Electrum is founded and run by the American Israeli-connected billionaire Thomas Kaplan, who speculates in metal resources and has adopted a highly political stance in the Middle East having set up a number of campaign groups that support the coalition of Israel, UAE and Saudi Arabia against Iran and its allies in the region.
“closest partners in more facets of my life than anyone else other than my wife”.
It was Sarawak Report that revealed that one of the key investors in Electrum Group was Jho Low, who sunk $150 million of stolen cash from 1MDB fund into the project. The other major investors were the Abu Dhabi sovereign wealth fund Mubadala and the Kuwait Investment Authority.
Kaplan also has a close association with the longstanding Tony Blair aide, Jonathan Powell, who later acted as an advisor to Tony Blair Associates (TBA), the advisory business run by the former prime minister then Special Envoy to the Middle East. TBA has also worked closely with Mubadala.
Apart from his career working for Kaplan (as Managing Director of Electrum UK till 2015) there is little in Lord Sarfraz’s CV that would indicate any significant contribution to British public life or public debate, save for an article recently published in Foreign Policy magazine from his new position in the House of Lords.
The September article, entitled “De-radicalising Western Foreign Policy” criticises what it describes as ‘Radical pan-Arabism and radical Islamism’ in the Middle East as well has what he calls endless misconstrued and failed efforts to establish “radical Westernism”, namely “western-style liberal democracy” in the region.
Presumably this reflects his political stance and focus in the House of Lords and as the newly appointed Chair of the All Party Sovereign Wealth Fund Group, in that he would like to see a change of emphasis in Britain’s handling of the Middle East – away from human rights and democracy issues, which he explains are not ‘cultural’ to the region.
In which case it also reflects the over-all message of the family-run regimes such as Saudi Arabia, the UAE and Kuwait which have funded so much of Thomas Kaplan’s global investments through, for example, Sarfraz’s own former employer the Electrum Group.
In tandem with such sensitive pro-Saudi views in the wake of the Khashoggi murder and Yemen war, several conservative sources have described the appointment as baffling given Sarfraz’s youth and inexperience. He has been described as a weak performer when it comes to speeches and has personally donated far less than others to the party.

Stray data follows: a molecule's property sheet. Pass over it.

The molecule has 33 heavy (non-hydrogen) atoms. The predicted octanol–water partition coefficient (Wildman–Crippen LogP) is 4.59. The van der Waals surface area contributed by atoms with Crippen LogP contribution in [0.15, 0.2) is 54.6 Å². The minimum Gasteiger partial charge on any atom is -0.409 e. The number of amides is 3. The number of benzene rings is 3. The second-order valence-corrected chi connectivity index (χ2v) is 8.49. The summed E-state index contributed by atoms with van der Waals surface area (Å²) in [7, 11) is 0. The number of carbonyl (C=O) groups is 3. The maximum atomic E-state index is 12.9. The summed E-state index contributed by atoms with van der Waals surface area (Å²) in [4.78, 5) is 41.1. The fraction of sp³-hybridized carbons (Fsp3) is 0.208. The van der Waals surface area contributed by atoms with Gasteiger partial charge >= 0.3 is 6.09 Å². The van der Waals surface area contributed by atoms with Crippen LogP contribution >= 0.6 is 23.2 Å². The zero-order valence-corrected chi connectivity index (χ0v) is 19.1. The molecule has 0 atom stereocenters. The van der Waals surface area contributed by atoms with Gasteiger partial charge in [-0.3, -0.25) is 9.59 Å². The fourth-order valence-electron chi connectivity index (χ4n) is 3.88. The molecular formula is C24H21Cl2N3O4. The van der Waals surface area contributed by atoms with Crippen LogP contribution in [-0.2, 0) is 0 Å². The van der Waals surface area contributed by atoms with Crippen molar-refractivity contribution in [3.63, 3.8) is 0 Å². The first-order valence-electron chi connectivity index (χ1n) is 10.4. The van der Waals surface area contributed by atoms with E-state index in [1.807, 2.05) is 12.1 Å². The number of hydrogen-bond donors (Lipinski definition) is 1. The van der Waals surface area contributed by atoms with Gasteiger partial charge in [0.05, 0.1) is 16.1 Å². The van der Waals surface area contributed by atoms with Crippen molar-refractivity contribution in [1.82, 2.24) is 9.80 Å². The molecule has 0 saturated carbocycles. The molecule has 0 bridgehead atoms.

The matter has led to speculation that Sarfraz has been successful in raising funds or mobilising influence from others, if not directly from himself. SR has learnt that, in line with the alleged targets for the Vice Treasurer role, there is an understanding in Tory circles that Sarfraz indeed achieved major contributions through his fundraising efforts, although these are not identified as direct personal donations.
This raises the question as to whom he would have turned to raise such sums which appear to have resulted in such an elevation and position of influence for himself?
There is one segment of Lord Sarfraz’s official profile that might appear to separate him from Kaplan’s business and interest orbit as an independent entrepreneur.
After leaving his role at Electrum in 2015, Sarfraz indicates he focused on his business Better Grain Ltd, which he says he founded in 2011 and which continues till this day.
The company is designed, according to its extensive website, to enable tens of thousands of small holder farmers in his native Pakistan and other emerging countries to reach the market place.
Better Grain claims to work closely with 27,000 such farmers and to have delivered over £100 million of “sustainably sourced food crops” to multi-national companies since its inception.
In his profile in the House of Lords Sarfraz likewise details his business role as “the founder of Better Grain, an agricultural technology business” that “works with tens of thousands of smallholder farmers in Asia and uses technology to increase yields and incomes, while reducing emissions and water usage”.
In fact, Better Grain itself, whilst headquartered in Britain with an extensive website, has been little more than a recent shop window for Sarfraz. According to UK Companies House records, Better Grain Limited was incorporated in 2016 and kept as a dormant holding company before being dissolved in October 2019, just before the election.